Big changes are underway in downtown Missoula as prominent buildings have come under new ownership, several businesses have moved out and new endeavors are moving in.
Nick Caras of Access Property Management, along with a business partner, recently purchased the historic Hammond Arcade building on the southwest corner of Higgins Avenue and Front Street, along with the Coffee Annex building next door to the south. Caras is in the process of implementing some deferred maintenance on the building. He also purchased an office building at 415 N. Higgins, which is now called the Missoula Business Center.
At the Hammond Arcade, several longtime tenants are moving to new locations, while others are moving in. A cookie company called Mary’s Mountain Cookies recently moved into the space formerly occupied by the Amira Rug Gallery, which relocated to Modory Home Furnishings at 1121 W. Kent Ave.
Small Wonders Futons, a company that began selling handmade, natural futons in the Hammond Arcade building 28 years ago, will relocate to 3535 W. Broadway, Suite No. 2, by Monday, Oct. 23.
Noteworthy Paper & Press, a 10-year-old company that sells wholesale and retail stationary, greeting cards and gifts made on antique machinery, will be relocating to the old Missoula Food Bank building on South Third Street in the Hip Strip neighborhood, across from Bernice’s Bakery.
The Hammond Arcade building isn't the only one changing. Up the street a few blocks, Flathead Lake Brewing Company of Missoula announced its closure after eight years because the building the company rents at 424 N. Higgins will be sold. The restaurant's last day was Sunday.
Back at the Hammond Arcade, Caras said he already has a tenant that is close to signing a new lease for the space occupied by Noteworthy. He also hopes to attract a new food and beverage business for the old Small Wonders Futons space, once he completes the deferred maintenance.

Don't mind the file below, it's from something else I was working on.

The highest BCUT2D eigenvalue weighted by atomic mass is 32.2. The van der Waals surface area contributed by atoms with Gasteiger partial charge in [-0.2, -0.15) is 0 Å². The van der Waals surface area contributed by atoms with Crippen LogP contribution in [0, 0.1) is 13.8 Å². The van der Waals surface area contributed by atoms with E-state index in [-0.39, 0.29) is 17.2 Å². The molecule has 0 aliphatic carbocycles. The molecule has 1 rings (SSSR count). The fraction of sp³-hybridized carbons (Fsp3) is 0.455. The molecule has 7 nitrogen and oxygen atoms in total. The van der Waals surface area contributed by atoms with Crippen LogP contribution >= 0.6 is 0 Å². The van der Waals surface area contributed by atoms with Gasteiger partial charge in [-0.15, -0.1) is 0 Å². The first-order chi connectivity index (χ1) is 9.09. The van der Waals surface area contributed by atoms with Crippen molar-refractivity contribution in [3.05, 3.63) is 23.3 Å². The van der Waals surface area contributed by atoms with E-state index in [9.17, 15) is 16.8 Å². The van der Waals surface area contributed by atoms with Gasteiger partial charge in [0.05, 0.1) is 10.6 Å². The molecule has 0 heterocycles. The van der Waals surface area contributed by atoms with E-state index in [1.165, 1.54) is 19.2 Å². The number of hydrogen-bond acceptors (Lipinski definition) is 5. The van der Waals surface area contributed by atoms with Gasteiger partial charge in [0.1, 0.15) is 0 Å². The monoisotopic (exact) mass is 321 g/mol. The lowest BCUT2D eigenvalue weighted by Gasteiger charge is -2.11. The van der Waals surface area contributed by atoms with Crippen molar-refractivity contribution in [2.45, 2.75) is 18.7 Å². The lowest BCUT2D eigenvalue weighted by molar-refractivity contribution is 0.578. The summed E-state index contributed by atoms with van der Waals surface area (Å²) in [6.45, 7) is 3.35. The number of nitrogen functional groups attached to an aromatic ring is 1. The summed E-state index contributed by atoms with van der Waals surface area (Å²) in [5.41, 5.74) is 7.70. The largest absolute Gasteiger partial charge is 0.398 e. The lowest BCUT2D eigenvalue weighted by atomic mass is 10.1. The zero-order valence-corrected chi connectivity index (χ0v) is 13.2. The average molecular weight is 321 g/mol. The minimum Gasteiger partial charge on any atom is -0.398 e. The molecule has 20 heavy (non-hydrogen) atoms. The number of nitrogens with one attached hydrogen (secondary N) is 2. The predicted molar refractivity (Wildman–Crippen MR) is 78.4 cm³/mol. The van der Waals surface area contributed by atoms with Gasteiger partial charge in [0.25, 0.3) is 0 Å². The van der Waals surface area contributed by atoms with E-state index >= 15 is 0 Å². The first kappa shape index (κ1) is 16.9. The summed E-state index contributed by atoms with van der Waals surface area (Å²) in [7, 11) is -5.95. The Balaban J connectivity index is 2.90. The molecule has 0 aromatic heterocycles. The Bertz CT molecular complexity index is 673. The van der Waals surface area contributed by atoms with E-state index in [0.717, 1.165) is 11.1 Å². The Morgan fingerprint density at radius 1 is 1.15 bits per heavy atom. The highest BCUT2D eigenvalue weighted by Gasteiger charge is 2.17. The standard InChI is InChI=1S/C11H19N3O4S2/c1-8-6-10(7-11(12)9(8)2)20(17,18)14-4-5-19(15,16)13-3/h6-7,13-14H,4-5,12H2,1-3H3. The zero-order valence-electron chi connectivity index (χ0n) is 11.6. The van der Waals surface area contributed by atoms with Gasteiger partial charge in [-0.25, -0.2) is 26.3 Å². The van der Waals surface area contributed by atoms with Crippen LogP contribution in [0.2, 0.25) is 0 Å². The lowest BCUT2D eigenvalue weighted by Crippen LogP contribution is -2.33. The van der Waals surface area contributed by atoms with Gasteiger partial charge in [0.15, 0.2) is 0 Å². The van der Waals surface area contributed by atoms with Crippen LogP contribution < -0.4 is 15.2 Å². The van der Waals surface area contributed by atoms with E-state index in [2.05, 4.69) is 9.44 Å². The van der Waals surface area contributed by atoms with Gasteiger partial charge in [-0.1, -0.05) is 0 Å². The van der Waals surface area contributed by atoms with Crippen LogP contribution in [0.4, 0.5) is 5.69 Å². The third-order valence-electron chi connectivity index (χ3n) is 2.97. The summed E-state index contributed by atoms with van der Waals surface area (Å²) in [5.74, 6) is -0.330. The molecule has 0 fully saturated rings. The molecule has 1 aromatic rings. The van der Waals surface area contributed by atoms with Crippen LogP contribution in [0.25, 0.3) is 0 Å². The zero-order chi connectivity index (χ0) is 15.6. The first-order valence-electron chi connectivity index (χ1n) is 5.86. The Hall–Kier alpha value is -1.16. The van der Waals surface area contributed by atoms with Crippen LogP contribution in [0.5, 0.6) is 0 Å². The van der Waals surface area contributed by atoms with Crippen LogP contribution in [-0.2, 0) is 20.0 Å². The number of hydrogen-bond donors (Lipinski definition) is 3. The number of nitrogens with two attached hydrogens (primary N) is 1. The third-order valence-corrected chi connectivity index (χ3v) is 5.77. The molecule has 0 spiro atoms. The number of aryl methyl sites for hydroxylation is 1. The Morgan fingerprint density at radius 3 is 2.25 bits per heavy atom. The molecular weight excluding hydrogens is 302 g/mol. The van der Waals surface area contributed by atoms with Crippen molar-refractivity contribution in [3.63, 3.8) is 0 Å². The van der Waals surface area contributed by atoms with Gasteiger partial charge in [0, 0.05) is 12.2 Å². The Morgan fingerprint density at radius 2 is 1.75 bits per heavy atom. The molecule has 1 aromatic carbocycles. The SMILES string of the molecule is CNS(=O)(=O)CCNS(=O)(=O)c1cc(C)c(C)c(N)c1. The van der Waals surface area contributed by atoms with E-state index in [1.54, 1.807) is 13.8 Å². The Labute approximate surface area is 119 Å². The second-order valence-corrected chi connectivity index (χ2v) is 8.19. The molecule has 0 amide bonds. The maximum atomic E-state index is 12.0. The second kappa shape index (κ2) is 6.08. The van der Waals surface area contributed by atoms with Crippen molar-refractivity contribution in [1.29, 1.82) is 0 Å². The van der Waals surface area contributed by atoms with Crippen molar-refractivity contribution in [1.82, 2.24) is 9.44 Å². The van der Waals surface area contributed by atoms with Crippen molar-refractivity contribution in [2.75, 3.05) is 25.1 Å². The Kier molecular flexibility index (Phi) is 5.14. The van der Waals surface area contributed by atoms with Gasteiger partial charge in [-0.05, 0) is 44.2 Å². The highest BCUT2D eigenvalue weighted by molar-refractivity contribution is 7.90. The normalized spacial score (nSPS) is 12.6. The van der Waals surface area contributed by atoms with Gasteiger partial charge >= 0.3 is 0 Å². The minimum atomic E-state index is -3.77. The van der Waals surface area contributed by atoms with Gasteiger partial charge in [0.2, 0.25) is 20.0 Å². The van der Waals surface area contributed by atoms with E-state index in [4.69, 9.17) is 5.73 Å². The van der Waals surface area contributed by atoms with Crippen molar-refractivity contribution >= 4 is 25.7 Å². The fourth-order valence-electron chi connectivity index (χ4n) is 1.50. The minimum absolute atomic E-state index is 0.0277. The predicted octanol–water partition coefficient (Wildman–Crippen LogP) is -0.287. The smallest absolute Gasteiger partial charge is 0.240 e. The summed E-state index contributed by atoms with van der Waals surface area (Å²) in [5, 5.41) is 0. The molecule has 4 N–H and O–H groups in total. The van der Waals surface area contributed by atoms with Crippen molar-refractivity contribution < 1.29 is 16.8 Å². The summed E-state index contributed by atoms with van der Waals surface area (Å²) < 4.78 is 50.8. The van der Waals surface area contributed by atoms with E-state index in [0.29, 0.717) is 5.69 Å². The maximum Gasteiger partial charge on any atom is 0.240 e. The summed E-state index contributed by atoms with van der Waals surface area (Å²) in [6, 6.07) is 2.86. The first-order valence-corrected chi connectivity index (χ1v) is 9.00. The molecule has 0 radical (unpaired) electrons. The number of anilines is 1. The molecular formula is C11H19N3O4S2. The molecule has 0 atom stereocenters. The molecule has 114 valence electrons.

“Demand’s been pretty strong,” Caras said. “We get a lot of calls and are entertaining potential new options. I think those spaces will all be full by this time next year.”
The Hammond Arcade building was built in 1933 after the original multi-story building in that location burned down. Caras bought it from the Coffee family, and still has the “Mad Men”-style office furniture that well-respected local businessman John Coffee kept downstairs before he died.
“We’re just kind of upgrading the building as needed,” Caras said. “Our intention is to lease them. The building has a lot of life, and we’re trying to bring more life into it.”
The building has several other tenants, including El Cazador, a Mexican restaurant, a sushi bowl restaurant called The Poke Bowl, a crystal shop and several beauty-centered businesses.
Taylor Valliant and Amy Dolan own Noteworthy Paper & Press. Valliant said the new space in the old Missoula Food Bank building on Third Street will allow the business to expand its growing wholesale arm. Over the past few years, they’ve ramped up from distributing to a few shops to hundreds of outlets across the United States, Canada and as far as Japan.
“Now we’ll all be on one level with good ventilation and we’ll be able to streamline our production,” she said. “We print our own greeting cards using letterpress printing on antique machinery. In the old space, that was in the basement. In the new space, everyone will be able to see our workshop on the sales floor in action every day.”
The business plans to host other “makers,” as Valliant refers to local craft manufacturers, in their shop during First Friday shows. For the company’s grand opening in its new location on First Friday, Nov. 3, it will host Jeremy Haas of Pinch Flat Manufacturing, who makes leather goods by hand. There also will be live music, studio tours and live letterpress demonstrations.
Teala Anderson of Small Wonders Futons said the company has been one of the pillars of the downtown business community for 28 years. She’s a little sad to leave, but the new location will make it easier for shipping and delivery needs. The new location is near Bullfrog Spas, just past Reserve Street on West Broadway.
“That’s one of the positives of moving,” she said. The company makes futons by hand using no formaldehyde, instead relying on minimally processed cotton and wool sheared locally.
The owners of Flathead Lake Brewing Company in Missoula could not be reached by phone. However, owners Carla Mancini and Sandy Johnston posted on the company Facebook page that Sunday, Oct. 8, was the restaurant’s last day.
“We got word, a few months ago, that the building we rent from is under a deal to be sold and so we decided to move onto new adventures,” they wrote. “As a sister of Flathead Lake Brewing Co. (in Bigfork) we have loved representing their ales and will enjoy being able to still purchase them around Missoula since Flathead Lake Brewing Co. beer is going nowhere.”